FDA Publishes Notice to Remove Substances from its Bulks List I for Section 503B Outsourcing Facilities … and Let’s Watch What Happens Next

March 24, 2019By Karla L. Palmer

We posted last year about the dispute over FDA’s determination to include certain nominated substances on its Bulk Substances List 1 for Section 503B outsourcing facilities.  Recall that in 2017, after FDA approved Endo/Par’s Vasostrict® finished drug product, several entities nominated active pharmaceutical ingredient vasopressin for inclusion on FDA’s Section 503B Bulk Substances List 1.  After review of the nominations, FDA added vasopressin to Bulks List 1 in mid-2017.  Next, FDA’s nomination and listing process (already the subject of two Agency revisions and “redos” since 2014, blogged about here) ground to a halt.  The nominations process and the list itself was (and remains) the subject of contentious litigation involving FDA, Endo Pharmaceuticals and its subsidiary Par Sterile Products, and outsourcing facility Athenex Pharma Solutions.

After proposing to change the nomination process in March 2018 (here), which continued a stay in the litigation against FDA brought by Endo/Par, FDA received approximately 60 industry comments.  It published its final guidance for the section 503B nomination process on March 4, 2019 (here).  In response to those 60 comments “or on its own,” FDA stated it made certain changes in the final guidance document; however, those changes do not change the process in which FDA intends to engage to review a nominated substance.  Instead, FDA’s final guidance on the nomination process explains in more detail

how Congress’ limitation on bulk drug substances that can be used in compounding under section 530B helps preserve the integrity of the new drug approval process, and identifie[s] the process to request that FDA identify or remove a bulk drug substance from that list after the Agency has made a final determination with respect to that substance….

At the same time FDA published final guidance on the nomination process, FDA issued another final guidance document, this time removing two bulk substances from FDA’s interim Bulks List 1: vasopressin and nicardipine hydrochloride (here).

Addressing the more controversial subject of compounding using vasopressin, FDA stated among other reasons that nominations and comments it received did not identify an attribute of commercially available Vasostrict® that makes it “medically unsuitable for patients,” and that the compounded products “are intended to address” that attribute.  FDA also stated that the proposal for compounders to compound a “ready-to-use” formulation versus the commercially available Vasostrict® product for improved efficiency for prescribers or healthcare providers, or to address the possibility that the approved drug may be mishandled by a medical professional, is not a “clinical need to compound a drug product” using a bulk substance.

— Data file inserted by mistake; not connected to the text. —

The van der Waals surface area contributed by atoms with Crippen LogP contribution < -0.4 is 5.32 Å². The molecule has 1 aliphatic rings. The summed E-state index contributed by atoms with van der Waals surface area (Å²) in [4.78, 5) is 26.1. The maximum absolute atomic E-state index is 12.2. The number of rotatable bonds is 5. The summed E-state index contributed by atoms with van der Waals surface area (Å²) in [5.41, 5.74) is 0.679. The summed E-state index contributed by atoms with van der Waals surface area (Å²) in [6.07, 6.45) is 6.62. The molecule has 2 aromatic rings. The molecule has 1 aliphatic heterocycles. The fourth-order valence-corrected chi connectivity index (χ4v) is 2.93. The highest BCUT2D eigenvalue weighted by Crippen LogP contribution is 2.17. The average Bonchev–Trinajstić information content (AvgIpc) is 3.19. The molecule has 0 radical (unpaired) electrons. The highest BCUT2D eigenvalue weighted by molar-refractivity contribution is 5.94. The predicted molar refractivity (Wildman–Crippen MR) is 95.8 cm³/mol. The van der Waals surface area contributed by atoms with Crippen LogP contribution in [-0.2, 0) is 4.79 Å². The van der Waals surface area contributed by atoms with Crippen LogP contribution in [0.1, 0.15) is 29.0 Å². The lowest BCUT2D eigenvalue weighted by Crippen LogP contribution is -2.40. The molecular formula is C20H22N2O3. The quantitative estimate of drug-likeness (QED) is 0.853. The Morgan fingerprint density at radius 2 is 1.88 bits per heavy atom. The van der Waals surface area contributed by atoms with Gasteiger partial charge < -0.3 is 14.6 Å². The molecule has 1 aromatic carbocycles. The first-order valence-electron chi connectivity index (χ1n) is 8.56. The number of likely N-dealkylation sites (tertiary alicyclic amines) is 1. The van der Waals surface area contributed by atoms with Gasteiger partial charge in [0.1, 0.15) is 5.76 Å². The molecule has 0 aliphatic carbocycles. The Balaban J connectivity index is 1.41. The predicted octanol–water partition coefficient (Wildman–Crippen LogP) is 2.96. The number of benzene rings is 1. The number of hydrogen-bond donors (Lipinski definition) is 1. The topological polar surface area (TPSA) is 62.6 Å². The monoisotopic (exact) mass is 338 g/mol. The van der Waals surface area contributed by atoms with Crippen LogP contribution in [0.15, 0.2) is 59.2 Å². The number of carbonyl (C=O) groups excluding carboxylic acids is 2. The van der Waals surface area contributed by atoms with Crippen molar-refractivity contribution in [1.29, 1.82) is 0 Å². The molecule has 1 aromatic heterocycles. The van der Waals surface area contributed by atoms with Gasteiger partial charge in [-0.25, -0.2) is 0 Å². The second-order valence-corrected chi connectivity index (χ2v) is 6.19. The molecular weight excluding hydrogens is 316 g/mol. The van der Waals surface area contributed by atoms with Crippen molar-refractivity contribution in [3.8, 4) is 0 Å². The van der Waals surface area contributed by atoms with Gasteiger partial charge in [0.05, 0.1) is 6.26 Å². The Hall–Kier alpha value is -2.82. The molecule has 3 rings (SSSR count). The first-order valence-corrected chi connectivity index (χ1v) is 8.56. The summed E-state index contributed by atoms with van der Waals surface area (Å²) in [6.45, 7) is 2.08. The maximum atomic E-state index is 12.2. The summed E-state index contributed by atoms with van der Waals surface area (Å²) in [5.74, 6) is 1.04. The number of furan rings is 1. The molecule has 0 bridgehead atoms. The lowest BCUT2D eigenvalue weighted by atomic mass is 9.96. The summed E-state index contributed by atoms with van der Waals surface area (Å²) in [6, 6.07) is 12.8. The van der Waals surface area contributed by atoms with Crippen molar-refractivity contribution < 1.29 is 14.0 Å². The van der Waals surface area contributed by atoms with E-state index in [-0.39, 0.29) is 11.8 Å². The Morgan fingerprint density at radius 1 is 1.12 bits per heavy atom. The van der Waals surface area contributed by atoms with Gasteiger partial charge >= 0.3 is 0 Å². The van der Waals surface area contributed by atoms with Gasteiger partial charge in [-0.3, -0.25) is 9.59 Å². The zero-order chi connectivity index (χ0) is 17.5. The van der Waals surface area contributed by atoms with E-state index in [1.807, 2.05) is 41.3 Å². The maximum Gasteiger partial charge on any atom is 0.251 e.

Not surprisingly, outsourcing facility Athenex Pharmacy Solutions LLC filed a lawsuit pursuant to the Administrative Procedures Act against FDA and others challenging FDA’s bulks determination (on the same day as FDA’s Federal Register notice announcing its vasopressin decision).  Although Athenex originally sought immediate injunctive relief from the D.C. District Court barring FDA from enforcing its vasopressin determination, FDA has agreed not to engage in an enforcement action against Athenex based solely on use of vasopressin until after the district court issues a decision on the merits concerning whether FDA’s actions removing vasopressin from its Bulks List 1 were appropriate.

In its Memorandum in Support of its Motion for Summary Judgment on the merits of the lawsuit, filed on March 18, 2019, Athenex notes that vasopressin has been used in medical care for almost a century to treat life threatening and emergency conditions.  Athenex argues that FDA made the decision to exclude the ingredient from its Bulks List because “a pharmaceutical company is using it to make a branded drug product … that FDA thinks that doctors should choose to use instead of Athenex’s compounded vasopressin drug product.”

Athenex argues that FDA has misinterpreted Congress’ “plain language” instruction concerning whether there is a “clinical need” for substances as “directing FDA to decide whether doctors should always choose an existing branded product over any compounded product made with that substance.”  Among other problems, FDA’s vasopressin determination wrongfully invades the practice of medicine.  In addition, because vasopressin is indeed a component of an approved drug product, FDA has “officially acknowledged” vasopressin is an active pharmaceutical ingredient that meets patients’ “clinical needs.”  Athenex also argues that the plain language of the statutory definition of “bulk drug substance” confirms the subject of the clinical need inquiry required under section 503B is for the active pharmaceutical ingredient and not the finished drug product.      

Athenex next argues that its vasopressin compounded formulation is different from Vasostrict® in clinically significant ways that FDA wrongfully and arbitrarily ignores.  First, unlike the commercially available drug, Athenex’s vasopressin formulation is provided in a ready-to-use formulation and thus avoids Vasostrict’s® 16-step administration process.  Furthermore, Vasostrict®, as stated on its own label, is contraindicated in patients with a known allergy to chlorobutanol and Athenex’s vasopressin is not.  Athenex argues that FDA arbitrarily disregarded these clinically significant differences when it determined to remove vasopressin from section 503B’s Bulks List 1.

We look forward to reviewing FDA’s opposition to Athenex’s Memorandum, and watching what happens next in this long-running “David versus Goliath” saga.